If you look at the valuations of other very well run companies, let’s say a Barkerville or let’s say an Osisko or let’s say an Ascot, as comparables to Skeena, all of those market caps are north of $175 million, and frankly we have more resource than any of those companies. And ours is open pit. The rest of them gotta go underground. So ours is easier mining. I would say adjusted for open pit versus underground, better grade, and we have more. And our market cap is like 15 to 20 percent of what these other companies are valued at. So, we are extremely undervalued right now. So if you’re an investor and you want to have exposure to precious metals, to gold, this is a way you can have leverage and the quality of the assets that we have right now, in my mind, would mean that your risk of losing money is probably a lot less than your risk of making a lot of money. That’s the kind of asymmetric investment opportunities all of us look for.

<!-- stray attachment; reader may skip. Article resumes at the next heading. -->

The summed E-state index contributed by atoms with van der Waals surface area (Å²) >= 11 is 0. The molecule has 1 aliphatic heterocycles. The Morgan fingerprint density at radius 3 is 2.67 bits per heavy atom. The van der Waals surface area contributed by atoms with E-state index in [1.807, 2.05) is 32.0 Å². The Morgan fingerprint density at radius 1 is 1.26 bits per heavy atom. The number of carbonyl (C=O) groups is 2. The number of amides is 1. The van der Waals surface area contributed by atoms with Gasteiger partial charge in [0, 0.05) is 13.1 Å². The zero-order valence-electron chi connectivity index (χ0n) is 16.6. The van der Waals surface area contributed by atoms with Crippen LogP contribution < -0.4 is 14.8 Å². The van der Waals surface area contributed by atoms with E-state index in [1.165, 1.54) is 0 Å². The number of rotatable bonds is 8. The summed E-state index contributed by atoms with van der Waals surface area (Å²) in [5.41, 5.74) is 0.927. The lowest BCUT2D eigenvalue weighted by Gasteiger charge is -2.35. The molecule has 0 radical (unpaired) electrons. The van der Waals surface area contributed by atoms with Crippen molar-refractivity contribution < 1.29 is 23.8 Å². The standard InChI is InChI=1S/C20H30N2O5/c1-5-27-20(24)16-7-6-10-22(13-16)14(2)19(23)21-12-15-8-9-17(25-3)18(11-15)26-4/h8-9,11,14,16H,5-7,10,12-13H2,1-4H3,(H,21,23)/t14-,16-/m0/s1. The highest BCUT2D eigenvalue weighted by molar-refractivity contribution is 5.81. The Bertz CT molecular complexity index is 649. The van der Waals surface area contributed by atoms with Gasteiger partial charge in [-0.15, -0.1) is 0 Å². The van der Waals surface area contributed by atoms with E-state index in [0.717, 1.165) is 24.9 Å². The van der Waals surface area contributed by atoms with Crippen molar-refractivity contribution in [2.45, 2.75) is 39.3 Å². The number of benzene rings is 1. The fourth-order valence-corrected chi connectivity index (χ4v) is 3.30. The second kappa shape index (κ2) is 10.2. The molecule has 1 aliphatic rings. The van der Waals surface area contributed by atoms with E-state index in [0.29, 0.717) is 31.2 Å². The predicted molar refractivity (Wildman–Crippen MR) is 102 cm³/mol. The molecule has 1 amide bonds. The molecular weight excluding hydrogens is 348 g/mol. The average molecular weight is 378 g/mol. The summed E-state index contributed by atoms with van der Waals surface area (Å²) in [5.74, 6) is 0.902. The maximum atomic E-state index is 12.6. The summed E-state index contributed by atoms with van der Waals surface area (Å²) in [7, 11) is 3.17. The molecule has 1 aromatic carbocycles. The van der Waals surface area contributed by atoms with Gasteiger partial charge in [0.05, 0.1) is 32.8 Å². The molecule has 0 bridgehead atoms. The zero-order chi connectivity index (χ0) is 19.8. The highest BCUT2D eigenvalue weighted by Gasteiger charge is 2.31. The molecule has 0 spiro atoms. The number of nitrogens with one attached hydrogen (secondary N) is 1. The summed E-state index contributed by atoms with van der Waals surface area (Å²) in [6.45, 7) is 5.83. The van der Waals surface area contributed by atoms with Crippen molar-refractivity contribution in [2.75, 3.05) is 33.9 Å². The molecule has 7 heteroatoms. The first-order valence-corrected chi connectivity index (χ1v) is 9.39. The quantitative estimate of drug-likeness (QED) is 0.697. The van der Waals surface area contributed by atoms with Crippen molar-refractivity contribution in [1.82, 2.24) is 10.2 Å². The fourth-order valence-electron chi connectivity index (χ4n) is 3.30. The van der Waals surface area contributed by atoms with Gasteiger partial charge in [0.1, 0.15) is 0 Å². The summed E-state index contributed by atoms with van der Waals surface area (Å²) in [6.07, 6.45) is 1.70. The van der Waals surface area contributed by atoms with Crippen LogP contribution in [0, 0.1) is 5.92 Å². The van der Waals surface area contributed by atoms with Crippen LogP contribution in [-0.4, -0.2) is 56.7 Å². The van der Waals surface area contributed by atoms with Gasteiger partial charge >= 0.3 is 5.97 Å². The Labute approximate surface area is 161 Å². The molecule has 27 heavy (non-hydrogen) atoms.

Jonathan Roth: So, you just mentioned a word there. You said undervalued. Why do you think Skeena’s been so undervalued for so long?